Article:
A place to explore and buy perennial vegetables and other food plants.
It’s been all change at my perennial vegetable allotment recently. I’ve been relocating plants to make room for two ‘sand beds’ for plants which haven’t been doing so well in the clay soil, but also to establish a bed with larger colonies of the perennial leeks and onions we most like to cook with. Here is the new bed….
The first few plants at the near end of the bed are young Welsh onions. Behind those are Minogue onions (a leek!) Potato onions are planted in the next section and a perennial leek, St.Victor x Oerprei, occupies the far end of the bed.
The bed is about 3.6m long. The potato onions and the perennial leek cross are intended to fill a third of it each, and the Welsh onions and Minogue onions a sixth each. All the plants will clump up in time and I intend to harvest big onion bulbs/leek shanks/bunches of leaves as we need them (and replant offsets and bulbs in gaps as they appear to keep the colonies going). A bit of thinning out will be needed from time to time too. I’ve planted some creeping thyme in there as well, hoping it will spread and provide ground cover without detracting from the growth of the alliums.
My other edible alliums are intermingled with other plants on the allotment. There are Babington leeks and wild leeks with the sea kale and sea beat, and tree onions and Elephant garlic in with the asparagus. The rest are mostly growing in the herb garden.
Counting up I have quite a number now. Not the huge collection I could have, as all alliums are edible and there are hundreds of species! (You can see over 700 pictures of Stephen Barstow’s allium collection here). However some are much better eating than others; I’ve been aiming to grow the tastiest, and most convenient for cooking and to have something oniony to harvest all year around. The following list just about covers the ones I have growing so far.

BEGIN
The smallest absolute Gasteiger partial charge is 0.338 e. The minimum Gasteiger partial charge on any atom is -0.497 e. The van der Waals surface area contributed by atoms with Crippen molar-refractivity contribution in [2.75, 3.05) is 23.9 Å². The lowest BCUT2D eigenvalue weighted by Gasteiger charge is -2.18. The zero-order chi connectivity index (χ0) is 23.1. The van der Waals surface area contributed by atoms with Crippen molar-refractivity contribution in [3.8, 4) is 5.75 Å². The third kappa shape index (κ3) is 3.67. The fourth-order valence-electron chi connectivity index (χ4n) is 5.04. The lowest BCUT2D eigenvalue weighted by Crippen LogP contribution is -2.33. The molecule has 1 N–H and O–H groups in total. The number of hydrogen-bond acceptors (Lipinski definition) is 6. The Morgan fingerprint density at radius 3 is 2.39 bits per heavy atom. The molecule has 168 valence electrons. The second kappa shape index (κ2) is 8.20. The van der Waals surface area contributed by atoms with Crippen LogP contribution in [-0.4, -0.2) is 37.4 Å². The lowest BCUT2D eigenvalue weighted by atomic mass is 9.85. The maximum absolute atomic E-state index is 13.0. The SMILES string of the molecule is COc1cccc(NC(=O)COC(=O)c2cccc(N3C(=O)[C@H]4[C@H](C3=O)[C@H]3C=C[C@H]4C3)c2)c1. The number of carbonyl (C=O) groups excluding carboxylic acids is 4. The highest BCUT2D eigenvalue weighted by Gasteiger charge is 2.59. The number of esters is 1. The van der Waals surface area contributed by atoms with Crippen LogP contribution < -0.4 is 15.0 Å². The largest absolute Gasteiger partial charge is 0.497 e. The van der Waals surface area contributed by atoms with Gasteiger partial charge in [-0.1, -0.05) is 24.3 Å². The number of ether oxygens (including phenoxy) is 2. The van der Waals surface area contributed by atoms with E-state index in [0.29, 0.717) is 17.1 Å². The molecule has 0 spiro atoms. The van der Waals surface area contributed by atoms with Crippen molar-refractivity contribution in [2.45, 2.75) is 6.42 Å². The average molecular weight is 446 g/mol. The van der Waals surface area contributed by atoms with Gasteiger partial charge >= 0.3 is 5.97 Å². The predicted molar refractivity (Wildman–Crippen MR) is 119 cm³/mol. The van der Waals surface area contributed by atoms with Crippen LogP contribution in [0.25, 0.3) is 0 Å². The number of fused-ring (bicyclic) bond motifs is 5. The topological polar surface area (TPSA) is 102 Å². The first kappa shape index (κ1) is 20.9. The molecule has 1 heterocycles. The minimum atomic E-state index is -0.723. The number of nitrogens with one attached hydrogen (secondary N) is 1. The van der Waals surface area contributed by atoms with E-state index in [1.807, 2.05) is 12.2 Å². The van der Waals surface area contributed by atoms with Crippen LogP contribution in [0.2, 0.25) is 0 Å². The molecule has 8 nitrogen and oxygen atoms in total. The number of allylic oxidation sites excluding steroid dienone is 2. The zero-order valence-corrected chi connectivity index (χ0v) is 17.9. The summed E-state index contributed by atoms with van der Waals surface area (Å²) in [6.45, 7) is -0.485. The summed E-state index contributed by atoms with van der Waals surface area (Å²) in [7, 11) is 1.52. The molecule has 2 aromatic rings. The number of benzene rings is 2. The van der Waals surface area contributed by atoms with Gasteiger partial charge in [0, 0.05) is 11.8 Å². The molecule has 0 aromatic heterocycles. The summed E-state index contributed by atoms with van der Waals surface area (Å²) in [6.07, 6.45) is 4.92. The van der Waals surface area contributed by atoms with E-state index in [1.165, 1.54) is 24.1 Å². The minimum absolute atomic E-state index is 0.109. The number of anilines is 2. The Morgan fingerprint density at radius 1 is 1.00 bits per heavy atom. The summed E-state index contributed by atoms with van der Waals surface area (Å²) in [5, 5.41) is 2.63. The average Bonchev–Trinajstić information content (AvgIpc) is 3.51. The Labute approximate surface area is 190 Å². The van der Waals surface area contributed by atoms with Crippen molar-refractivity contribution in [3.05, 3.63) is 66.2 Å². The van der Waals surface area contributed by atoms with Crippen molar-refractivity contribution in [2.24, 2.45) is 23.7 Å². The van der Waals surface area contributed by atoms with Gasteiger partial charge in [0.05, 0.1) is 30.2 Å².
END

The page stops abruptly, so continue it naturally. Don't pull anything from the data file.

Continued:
Perennial leek – Allium ampeloprasum St.Victor x Oerprei – cross made by Aster Lane Edibles. Produces seeds.
Wild perennial leek – Allium ampeloprasum – produces seeds.
Babington’s leek – Allium ampeloprasum var. babingtonii – a sub-species of A. ampeloprasum which produces top-setting bulbils and sterile flowers. Pronounced garlic flavour.
Elephant garlic – Allium ampeloprasum var. ampeloprasum – a sub-species of A. ampeloprasum with very large bulbs. Produces seeds.
True pearl onion – Allium ampeloprasum var. sectivum – produces many small, white, mild, sweet onions in the ground. Often pickled or roasted.
Minogue onion – Allium ampeloprasum var. sectivum ‘Minogue’? – Not absolutely sure of the species for this one but there are suggestions that it is a form of pearl onion. I have found it to be vigorous, growing and clumping up very quickly.
Welsh or Japanese bunching onion – Allium fistulosum – produces clumps of hollow leaves, many varieties in existence, of various heights and some with red coloration. White conical flowers.
Tree, Egyptian or walking onion – Allium × proliferum – a hybrid of Allium cepa, the common onion, and Allium fistulosum. Produces small (1-3cm) top-setting bulbs in multiple tiers and a medium-sized round bulb in the ground. Several varieties in existence.
Chives – Allium schoenoprasum – there are many varieties of various heights, shades of white, pink and purple flower colour and shades of green foliage colour.
Giant chives – Allium schoenoprasum sibiricum and Allium ledebourianum both sometimes go under the name of giant chives and I would like a large chive. Neither have achieved very large stature yet but may do so in time.
Rakkyo – Allium chinense – produces an evergreen clump of tubular leaves with small, rose pink flowers.
Garlic or Chinese chives – Allium tuberosum – clumps of flat leaves, garlic flavour, pretty white flowers in late summer or autumn.
French grey shallot, true shallot, griselle – Allium oschaninii – smaller than a regular shallot (and a different species) these have a grey skin and pinkish flesh and said to have a particularly fine flavour – I haven’t yet tasted mine.
Three-cornered leek – Allium triquetrum – leaves have a v-shape in cross-section. Leaves available in winter. Pretty white drooping flowers with green stripes. Can be invasive.
Daffodil garlic – Allium neapolitanum – attractive star-like white flowers, garlic flavour.
Wild garlic – Allium ursinum – broad leaves with a strong garlic smell but milder flavour. Leaves only available in spring. Pretty flowers. Invasive.
Everlasting onion – Allium cepa perutile – Short, clump forming, usually non-flowering. Leaves available all year.
Golden garlic – Allium moly – short variety with yellow flowers and a mild garlic flavour.
I’ll try to improve this list in time, with more details of the season of each type and whether they are drought or shade tolerant and so on. And more photographs!